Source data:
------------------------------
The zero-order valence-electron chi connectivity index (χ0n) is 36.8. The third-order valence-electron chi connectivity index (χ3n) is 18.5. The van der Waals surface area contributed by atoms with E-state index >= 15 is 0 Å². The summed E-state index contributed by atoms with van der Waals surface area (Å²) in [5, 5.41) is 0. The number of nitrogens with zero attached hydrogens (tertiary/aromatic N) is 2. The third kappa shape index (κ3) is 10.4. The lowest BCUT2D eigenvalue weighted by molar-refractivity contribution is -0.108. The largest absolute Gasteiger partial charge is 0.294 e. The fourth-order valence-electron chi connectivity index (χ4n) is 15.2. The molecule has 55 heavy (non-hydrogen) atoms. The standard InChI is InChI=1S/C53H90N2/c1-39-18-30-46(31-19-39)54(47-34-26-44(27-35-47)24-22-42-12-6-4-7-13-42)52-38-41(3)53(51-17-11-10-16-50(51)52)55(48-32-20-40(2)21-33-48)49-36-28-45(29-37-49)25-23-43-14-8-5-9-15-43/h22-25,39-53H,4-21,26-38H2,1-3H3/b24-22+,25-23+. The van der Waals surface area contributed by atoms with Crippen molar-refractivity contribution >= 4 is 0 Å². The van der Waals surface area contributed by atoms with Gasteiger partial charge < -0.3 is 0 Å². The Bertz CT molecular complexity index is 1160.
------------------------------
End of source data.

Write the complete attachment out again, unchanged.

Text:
The zero-order valence-electron chi connectivity index (χ0n) is 36.8. The third-order valence-electron chi connectivity index (χ3n) is 18.5. The van der Waals surface area contributed by atoms with E-state index >= 15 is 0 Å². The summed E-state index contributed by atoms with van der Waals surface area (Å²) in [5, 5.41) is 0. The number of nitrogens with zero attached hydrogens (tertiary/aromatic N) is 2. The third kappa shape index (κ3) is 10.4. The lowest BCUT2D eigenvalue weighted by molar-refractivity contribution is -0.108. The largest absolute Gasteiger partial charge is 0.294 e. The fourth-order valence-electron chi connectivity index (χ4n) is 15.2. The molecule has 55 heavy (non-hydrogen) atoms. The standard InChI is InChI=1S/C53H90N2/c1-39-18-30-46(31-19-39)54(47-34-26-44(27-35-47)24-22-42-12-6-4-7-13-42)52-38-41(3)53(51-17-11-10-16-50(51)52)55(48-32-20-40(2)21-33-48)49-36-28-45(29-37-49)25-23-43-14-8-5-9-15-43/h22-25,39-53H,4-21,26-38H2,1-3H3/b24-22+,25-23+. The van der Waals surface area contributed by atoms with Crippen molar-refractivity contribution >= 4 is 0 Å². The van der Waals surface area contributed by atoms with Gasteiger partial charge < -0.3 is 0 Å². The Bertz CT molecular complexity index is 1160.